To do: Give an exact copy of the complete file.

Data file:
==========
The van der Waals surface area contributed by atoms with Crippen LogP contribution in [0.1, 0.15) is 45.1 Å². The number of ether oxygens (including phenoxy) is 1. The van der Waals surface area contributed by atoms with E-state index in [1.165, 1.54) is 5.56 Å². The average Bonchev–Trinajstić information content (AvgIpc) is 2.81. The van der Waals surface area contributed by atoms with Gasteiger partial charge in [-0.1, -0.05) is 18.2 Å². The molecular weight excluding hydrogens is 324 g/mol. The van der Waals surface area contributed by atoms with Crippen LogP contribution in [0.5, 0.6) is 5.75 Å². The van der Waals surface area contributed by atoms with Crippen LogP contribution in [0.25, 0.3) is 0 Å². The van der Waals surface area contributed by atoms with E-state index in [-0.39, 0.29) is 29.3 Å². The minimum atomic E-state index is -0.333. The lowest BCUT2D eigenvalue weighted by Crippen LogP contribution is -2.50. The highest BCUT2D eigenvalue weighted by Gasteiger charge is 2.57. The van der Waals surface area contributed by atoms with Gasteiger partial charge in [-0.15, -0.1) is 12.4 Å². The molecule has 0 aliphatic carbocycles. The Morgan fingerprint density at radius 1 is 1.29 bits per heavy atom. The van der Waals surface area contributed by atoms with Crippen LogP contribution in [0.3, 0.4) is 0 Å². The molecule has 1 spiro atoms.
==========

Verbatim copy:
The van der Waals surface area contributed by atoms with Crippen LogP contribution in [0.1, 0.15) is 45.1 Å². The number of ether oxygens (including phenoxy) is 1. The van der Waals surface area contributed by atoms with E-state index in [1.165, 1.54) is 5.56 Å². The average Bonchev–Trinajstić information content (AvgIpc) is 2.81. The van der Waals surface area contributed by atoms with Gasteiger partial charge in [-0.1, -0.05) is 18.2 Å². The molecular weight excluding hydrogens is 324 g/mol. The van der Waals surface area contributed by atoms with Crippen LogP contribution in [0.5, 0.6) is 5.75 Å². The van der Waals surface area contributed by atoms with Crippen LogP contribution in [0.25, 0.3) is 0 Å². The van der Waals surface area contributed by atoms with E-state index in [-0.39, 0.29) is 29.3 Å². The minimum atomic E-state index is -0.333. The lowest BCUT2D eigenvalue weighted by Crippen LogP contribution is -2.50. The highest BCUT2D eigenvalue weighted by Gasteiger charge is 2.57. The van der Waals surface area contributed by atoms with Gasteiger partial charge in [-0.15, -0.1) is 12.4 Å². The molecule has 0 aliphatic carbocycles. The Morgan fingerprint density at radius 1 is 1.29 bits per heavy atom. The van der Waals surface area contributed by atoms with Crippen LogP contribution in [0.3, 0.4) is 0 Å². The molecule has 1 spiro atoms.